Apple has been met with some well-deserved scrutiny with its recent assumed kowtowing to the Chinese government.
Apple has been targeted as being subservient to China in favor of sales over the freedom of users. Apple, in a controversial move, removed an app called HKmap.live, which was used by protestors of China's oppressive tactics to coordinate demonstrations and resistance to Chinese authoritarian rule.
The app works like other geolocation and mapping apps we have seen on mobile. The app allows users to set emojis in areas to signify police or other protest locations where they could congregate and coordinate with other protestors.
Apple came under major fire and backlash from the community when they opted to remove the HKmap.live app from the Apple ecosystem. On October 10th an anonymous user posted an internal Apple memo explaining the removal of the app to Pastebin. Apple has commented publicly to media stating that the app was used to target or 'ambush' police and threaten public safety:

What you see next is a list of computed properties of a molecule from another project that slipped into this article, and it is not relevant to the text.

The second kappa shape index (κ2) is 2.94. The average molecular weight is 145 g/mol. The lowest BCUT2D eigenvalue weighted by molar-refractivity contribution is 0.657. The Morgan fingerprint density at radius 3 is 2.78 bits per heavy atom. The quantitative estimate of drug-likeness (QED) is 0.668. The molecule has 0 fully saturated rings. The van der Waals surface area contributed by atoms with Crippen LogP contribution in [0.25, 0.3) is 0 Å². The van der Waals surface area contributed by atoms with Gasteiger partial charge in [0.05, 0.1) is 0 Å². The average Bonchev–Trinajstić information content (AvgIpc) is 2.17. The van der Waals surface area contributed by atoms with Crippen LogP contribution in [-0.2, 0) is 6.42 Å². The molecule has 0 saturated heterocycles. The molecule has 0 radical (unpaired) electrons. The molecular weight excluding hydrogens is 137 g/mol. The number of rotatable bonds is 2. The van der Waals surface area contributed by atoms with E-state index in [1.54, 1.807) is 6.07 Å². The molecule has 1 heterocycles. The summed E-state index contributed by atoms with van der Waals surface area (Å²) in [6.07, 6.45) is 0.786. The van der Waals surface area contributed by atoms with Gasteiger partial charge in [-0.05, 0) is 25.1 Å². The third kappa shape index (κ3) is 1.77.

"Criminals have used it to victimize residents in areas where they know there is no law enforcement,"
I'm a bit surprised as this same app could have been used by Hong Kong police or enforcement. They could then assess what information is being put in place. This feels a lot like political pressure limiting users' rights in favor of shareholder value. If China were to reach out to Apple and 'suggest' the removal of the app to ensure a fruitful future of business in the country, that would be a significant driving force for this kind of sudden change.
- > NEXT STORY: Halo 6 is fine, 343i says don't worry about development
- < PREVIOUS STORY: Runescape makes $10 million every month, analyst firm says